December 10, 1999
UCSD ALZHEIMER'S GENE THERAPY TRIAL TO PROCEED WITH RECRUITMENT
Patient trials of an experimental gene therapy for early stage Alzheimer's disease will move forward, following review by the Recombinant DNA Advisory Committee (RAC), which met this week in Bethesda, Maryland. The stage is now set for the first patients to be treated in spring 2000.
RAC, an advisory board to the National Institutes of Health, today reviewed a proposal submitted by Mark Tuszynski, M.D., Ph.D., associate professor of neurosciences at the UCSD School of Medicine and neurologist with the Veterans Affairs San Diego Health Care system. As an advisory board, RAC does not take action, but their review is an important step in the process of launching a patient trial involving the transfer of genes to humans.
Based on successful studies in rhesus monkeys, Tuszynski plans to insert genetically altered tissue into the brains of individuals diagnosed with early Alzheimer's disease, with memory loss as their primary symptom. The first phase of this study, approved by the Food and Drug Administration in October, will enroll only eight patients, and will focus on the safety of this approach.
Tuszynski and a team of UCSD, Salk Institute and UC Davis scientists reported in September the dramatic restoration of atrophied brain cells in aged rhesus monkeys after insertion of tissue genetically altered to produce nerve growth factor directly into the subcortical region of the brain. With the elevated levels of nerve growth factor, cells that had shrunk and ceased functioning by 43 percent of normal levels due to normal aging were restored to within 92 percent of normal function. These results were published in the September 14 Proceedings of the National Academy of Sciences.
“We have shown in monkeys that this procedure has a measurable impact on the normal older brain, restoring cells that are important in mental functioning,” said Tuszynski. “In order to study whether this procedure actually slows or reverses the mental decline associated with Alzheimer's disease, which involves the same brain cells studied in monkeys, we have to now study human patients, since no animals actually suffer from Alzheimer's disease.”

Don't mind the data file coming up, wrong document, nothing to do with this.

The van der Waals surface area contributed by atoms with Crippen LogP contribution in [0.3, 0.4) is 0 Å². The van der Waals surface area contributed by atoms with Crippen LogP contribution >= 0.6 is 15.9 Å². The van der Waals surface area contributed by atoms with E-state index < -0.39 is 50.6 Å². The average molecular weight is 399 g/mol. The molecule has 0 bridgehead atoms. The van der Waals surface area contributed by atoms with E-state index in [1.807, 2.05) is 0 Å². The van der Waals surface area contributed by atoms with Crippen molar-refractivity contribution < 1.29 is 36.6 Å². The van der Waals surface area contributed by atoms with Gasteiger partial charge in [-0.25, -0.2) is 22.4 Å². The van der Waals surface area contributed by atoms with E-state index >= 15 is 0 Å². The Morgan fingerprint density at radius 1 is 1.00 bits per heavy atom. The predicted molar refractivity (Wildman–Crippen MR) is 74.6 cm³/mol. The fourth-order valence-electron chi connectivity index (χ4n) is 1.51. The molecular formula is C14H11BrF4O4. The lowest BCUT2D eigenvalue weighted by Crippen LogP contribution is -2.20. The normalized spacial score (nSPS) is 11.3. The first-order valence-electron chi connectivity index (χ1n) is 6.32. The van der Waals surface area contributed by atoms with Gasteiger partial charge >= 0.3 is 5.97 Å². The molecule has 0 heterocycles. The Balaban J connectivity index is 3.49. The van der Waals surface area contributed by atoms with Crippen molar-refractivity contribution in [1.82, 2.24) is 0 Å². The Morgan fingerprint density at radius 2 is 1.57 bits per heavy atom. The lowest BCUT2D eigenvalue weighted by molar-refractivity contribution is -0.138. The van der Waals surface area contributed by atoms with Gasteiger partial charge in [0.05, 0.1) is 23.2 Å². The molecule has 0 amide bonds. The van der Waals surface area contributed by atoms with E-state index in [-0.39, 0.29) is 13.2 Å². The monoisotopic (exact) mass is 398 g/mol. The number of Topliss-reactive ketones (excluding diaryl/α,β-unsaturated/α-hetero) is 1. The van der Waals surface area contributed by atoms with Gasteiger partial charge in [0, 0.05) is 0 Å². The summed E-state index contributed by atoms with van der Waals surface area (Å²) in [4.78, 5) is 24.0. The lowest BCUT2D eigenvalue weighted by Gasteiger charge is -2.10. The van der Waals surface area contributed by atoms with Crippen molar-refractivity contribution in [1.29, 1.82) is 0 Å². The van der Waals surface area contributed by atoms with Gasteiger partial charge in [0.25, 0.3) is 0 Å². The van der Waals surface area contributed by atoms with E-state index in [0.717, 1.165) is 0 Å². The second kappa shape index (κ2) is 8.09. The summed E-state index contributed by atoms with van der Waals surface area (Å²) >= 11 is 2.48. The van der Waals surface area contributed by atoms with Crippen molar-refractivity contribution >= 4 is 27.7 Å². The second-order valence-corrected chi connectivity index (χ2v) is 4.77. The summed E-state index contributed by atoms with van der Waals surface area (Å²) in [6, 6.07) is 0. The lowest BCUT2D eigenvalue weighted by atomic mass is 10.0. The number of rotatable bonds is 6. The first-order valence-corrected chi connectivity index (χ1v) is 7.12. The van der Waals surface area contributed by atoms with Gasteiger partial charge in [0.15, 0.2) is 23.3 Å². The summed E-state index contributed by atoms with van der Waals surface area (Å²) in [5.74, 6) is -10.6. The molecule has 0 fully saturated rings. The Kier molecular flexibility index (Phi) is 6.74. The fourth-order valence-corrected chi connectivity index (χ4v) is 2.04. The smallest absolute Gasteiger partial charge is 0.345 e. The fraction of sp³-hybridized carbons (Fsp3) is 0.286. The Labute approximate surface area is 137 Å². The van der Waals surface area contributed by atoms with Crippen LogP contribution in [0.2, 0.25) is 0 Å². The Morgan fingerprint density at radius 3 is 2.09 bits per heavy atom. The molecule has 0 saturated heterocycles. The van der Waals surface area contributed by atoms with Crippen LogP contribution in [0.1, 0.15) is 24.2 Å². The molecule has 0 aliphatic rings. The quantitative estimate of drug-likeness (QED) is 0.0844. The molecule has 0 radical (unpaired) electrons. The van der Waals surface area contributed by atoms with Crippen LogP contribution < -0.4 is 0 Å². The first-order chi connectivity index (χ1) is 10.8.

With this review complete, Tuszynski and his team, which in includes Hoi-Sang U, M.D., professor of surgery at UCSD and chief of neurosurgery at the VA San Diego Medical Center, will now begin screening patient volunteers to participate in this study.
According to Tuszynski, screening will be rigorous. Only patients with a firm diagnosis of Alzheimer's disease, but still in the early stages of the disease and able to understand the experimental procedure and give their consent, will be enrolled in this first phase.
For this trial, skin cells altered to contain the gene for nerve growth factor will be inserted through a needle into the part of the brain that regulates memory, attention, and other important brain functions. The patients will be monitored closely over time, primarily to ensure the safety of this procedure. It is possible that the patients will demonstrate some beneficial response to the therapy in their cognitive function as well, Tuszynski said, although such results are not a specific goal of this phase of the clinical trial.
RAC was established in 1974 to advise the NIH on the safety and risks of using recombinant DNA techniques. About one-third of the 15-member board consists of non-scientist members, with the other two-thirds of the members representing scientific institutions and universities from throughout the country. The committee's major role is to evaluate clinical trials that involve the transfer of recombinant DNA into humans. UCSD's own institutional review board, the Human Subjects Committee, also has approved the protocol and will be responsible for day-to-day oversight of the trial.